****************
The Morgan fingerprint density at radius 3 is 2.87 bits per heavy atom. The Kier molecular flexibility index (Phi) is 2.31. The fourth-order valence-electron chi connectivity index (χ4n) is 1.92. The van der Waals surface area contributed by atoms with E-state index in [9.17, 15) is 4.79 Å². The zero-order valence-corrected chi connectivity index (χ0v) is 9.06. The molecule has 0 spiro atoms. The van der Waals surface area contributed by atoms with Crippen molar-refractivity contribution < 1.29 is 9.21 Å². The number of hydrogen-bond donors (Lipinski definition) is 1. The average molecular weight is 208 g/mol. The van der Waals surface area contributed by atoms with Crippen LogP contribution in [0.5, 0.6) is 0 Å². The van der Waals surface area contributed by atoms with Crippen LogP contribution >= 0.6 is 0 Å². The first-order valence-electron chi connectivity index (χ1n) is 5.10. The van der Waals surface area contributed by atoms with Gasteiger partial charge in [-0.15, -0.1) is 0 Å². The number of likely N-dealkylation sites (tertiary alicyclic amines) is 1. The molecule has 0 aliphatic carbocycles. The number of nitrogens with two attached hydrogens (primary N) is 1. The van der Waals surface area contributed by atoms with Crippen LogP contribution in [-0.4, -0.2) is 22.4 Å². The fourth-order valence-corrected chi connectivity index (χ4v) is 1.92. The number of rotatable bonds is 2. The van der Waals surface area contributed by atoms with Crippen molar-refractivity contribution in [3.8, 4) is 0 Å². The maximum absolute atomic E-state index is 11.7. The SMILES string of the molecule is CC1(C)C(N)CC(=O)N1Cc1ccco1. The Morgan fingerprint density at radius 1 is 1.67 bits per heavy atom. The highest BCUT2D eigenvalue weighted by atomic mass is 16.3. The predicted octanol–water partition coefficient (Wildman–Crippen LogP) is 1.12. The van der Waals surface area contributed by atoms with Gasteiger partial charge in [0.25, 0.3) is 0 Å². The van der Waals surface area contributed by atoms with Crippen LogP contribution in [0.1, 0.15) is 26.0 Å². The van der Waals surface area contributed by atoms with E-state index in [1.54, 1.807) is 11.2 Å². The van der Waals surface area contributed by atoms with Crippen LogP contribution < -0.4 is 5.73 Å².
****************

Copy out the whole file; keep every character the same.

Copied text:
The Morgan fingerprint density at radius 3 is 2.87 bits per heavy atom. The Kier molecular flexibility index (Phi) is 2.31. The fourth-order valence-electron chi connectivity index (χ4n) is 1.92. The van der Waals surface area contributed by atoms with E-state index in [9.17, 15) is 4.79 Å². The zero-order valence-corrected chi connectivity index (χ0v) is 9.06. The molecule has 0 spiro atoms. The van der Waals surface area contributed by atoms with Crippen molar-refractivity contribution < 1.29 is 9.21 Å². The number of hydrogen-bond donors (Lipinski definition) is 1. The average molecular weight is 208 g/mol. The van der Waals surface area contributed by atoms with Crippen LogP contribution in [0.5, 0.6) is 0 Å². The van der Waals surface area contributed by atoms with Crippen LogP contribution >= 0.6 is 0 Å². The first-order valence-electron chi connectivity index (χ1n) is 5.10. The van der Waals surface area contributed by atoms with Gasteiger partial charge in [-0.15, -0.1) is 0 Å². The number of likely N-dealkylation sites (tertiary alicyclic amines) is 1. The molecule has 0 aliphatic carbocycles. The number of nitrogens with two attached hydrogens (primary N) is 1. The van der Waals surface area contributed by atoms with Crippen LogP contribution in [-0.4, -0.2) is 22.4 Å². The fourth-order valence-corrected chi connectivity index (χ4v) is 1.92. The number of rotatable bonds is 2. The van der Waals surface area contributed by atoms with Crippen molar-refractivity contribution in [3.8, 4) is 0 Å². The maximum absolute atomic E-state index is 11.7. The SMILES string of the molecule is CC1(C)C(N)CC(=O)N1Cc1ccco1. The Morgan fingerprint density at radius 1 is 1.67 bits per heavy atom. The highest BCUT2D eigenvalue weighted by atomic mass is 16.3. The predicted octanol–water partition coefficient (Wildman–Crippen LogP) is 1.12. The van der Waals surface area contributed by atoms with Gasteiger partial charge in [0.25, 0.3) is 0 Å². The van der Waals surface area contributed by atoms with Crippen LogP contribution in [0.1, 0.15) is 26.0 Å². The van der Waals surface area contributed by atoms with E-state index in [1.54, 1.807) is 11.2 Å². The van der Waals surface area contributed by atoms with Crippen LogP contribution < -0.4 is 5.73 Å².